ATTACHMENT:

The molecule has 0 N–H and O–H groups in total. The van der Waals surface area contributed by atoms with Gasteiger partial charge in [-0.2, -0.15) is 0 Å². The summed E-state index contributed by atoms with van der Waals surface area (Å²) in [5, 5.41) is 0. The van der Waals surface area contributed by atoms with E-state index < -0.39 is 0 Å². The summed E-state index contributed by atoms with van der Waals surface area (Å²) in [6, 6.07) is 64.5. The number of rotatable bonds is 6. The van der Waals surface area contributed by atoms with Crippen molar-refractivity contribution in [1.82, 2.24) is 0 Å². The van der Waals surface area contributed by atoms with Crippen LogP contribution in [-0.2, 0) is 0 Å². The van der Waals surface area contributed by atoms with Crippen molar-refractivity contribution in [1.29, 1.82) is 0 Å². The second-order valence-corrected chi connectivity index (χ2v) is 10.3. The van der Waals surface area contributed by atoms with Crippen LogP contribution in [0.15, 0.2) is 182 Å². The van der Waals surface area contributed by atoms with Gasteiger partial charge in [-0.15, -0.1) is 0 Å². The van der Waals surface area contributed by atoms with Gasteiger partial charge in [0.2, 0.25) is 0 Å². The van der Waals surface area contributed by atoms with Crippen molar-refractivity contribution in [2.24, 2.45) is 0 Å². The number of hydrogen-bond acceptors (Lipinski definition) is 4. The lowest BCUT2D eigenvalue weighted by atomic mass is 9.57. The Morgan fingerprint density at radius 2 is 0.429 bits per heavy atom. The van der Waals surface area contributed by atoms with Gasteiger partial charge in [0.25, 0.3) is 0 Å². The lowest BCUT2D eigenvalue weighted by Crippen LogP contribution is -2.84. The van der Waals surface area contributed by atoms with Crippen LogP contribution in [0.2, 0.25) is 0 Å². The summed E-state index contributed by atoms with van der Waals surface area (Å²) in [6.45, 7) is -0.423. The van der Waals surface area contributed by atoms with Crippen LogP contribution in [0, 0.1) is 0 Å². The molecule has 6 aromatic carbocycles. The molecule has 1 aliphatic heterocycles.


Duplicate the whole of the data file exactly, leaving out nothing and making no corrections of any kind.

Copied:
The molecule has 0 N–H and O–H groups in total. The van der Waals surface area contributed by atoms with Gasteiger partial charge in [-0.2, -0.15) is 0 Å². The summed E-state index contributed by atoms with van der Waals surface area (Å²) in [5, 5.41) is 0. The van der Waals surface area contributed by atoms with E-state index < -0.39 is 0 Å². The summed E-state index contributed by atoms with van der Waals surface area (Å²) in [6, 6.07) is 64.5. The number of rotatable bonds is 6. The van der Waals surface area contributed by atoms with Crippen molar-refractivity contribution in [1.82, 2.24) is 0 Å². The van der Waals surface area contributed by atoms with Crippen LogP contribution in [-0.2, 0) is 0 Å². The van der Waals surface area contributed by atoms with Crippen molar-refractivity contribution in [1.29, 1.82) is 0 Å². The second-order valence-corrected chi connectivity index (χ2v) is 10.3. The van der Waals surface area contributed by atoms with Crippen LogP contribution in [0.15, 0.2) is 182 Å². The van der Waals surface area contributed by atoms with Gasteiger partial charge in [-0.15, -0.1) is 0 Å². The van der Waals surface area contributed by atoms with Gasteiger partial charge in [0.2, 0.25) is 0 Å². The van der Waals surface area contributed by atoms with Crippen molar-refractivity contribution in [2.24, 2.45) is 0 Å². The number of hydrogen-bond acceptors (Lipinski definition) is 4. The lowest BCUT2D eigenvalue weighted by atomic mass is 9.57. The Morgan fingerprint density at radius 2 is 0.429 bits per heavy atom. The van der Waals surface area contributed by atoms with Gasteiger partial charge in [0.25, 0.3) is 0 Å². The lowest BCUT2D eigenvalue weighted by Crippen LogP contribution is -2.84. The van der Waals surface area contributed by atoms with Crippen LogP contribution in [0.2, 0.25) is 0 Å². The summed E-state index contributed by atoms with van der Waals surface area (Å²) in [6.45, 7) is -0.423. The van der Waals surface area contributed by atoms with Crippen LogP contribution in [0, 0.1) is 0 Å². The molecule has 6 aromatic carbocycles. The molecule has 1 aliphatic heterocycles.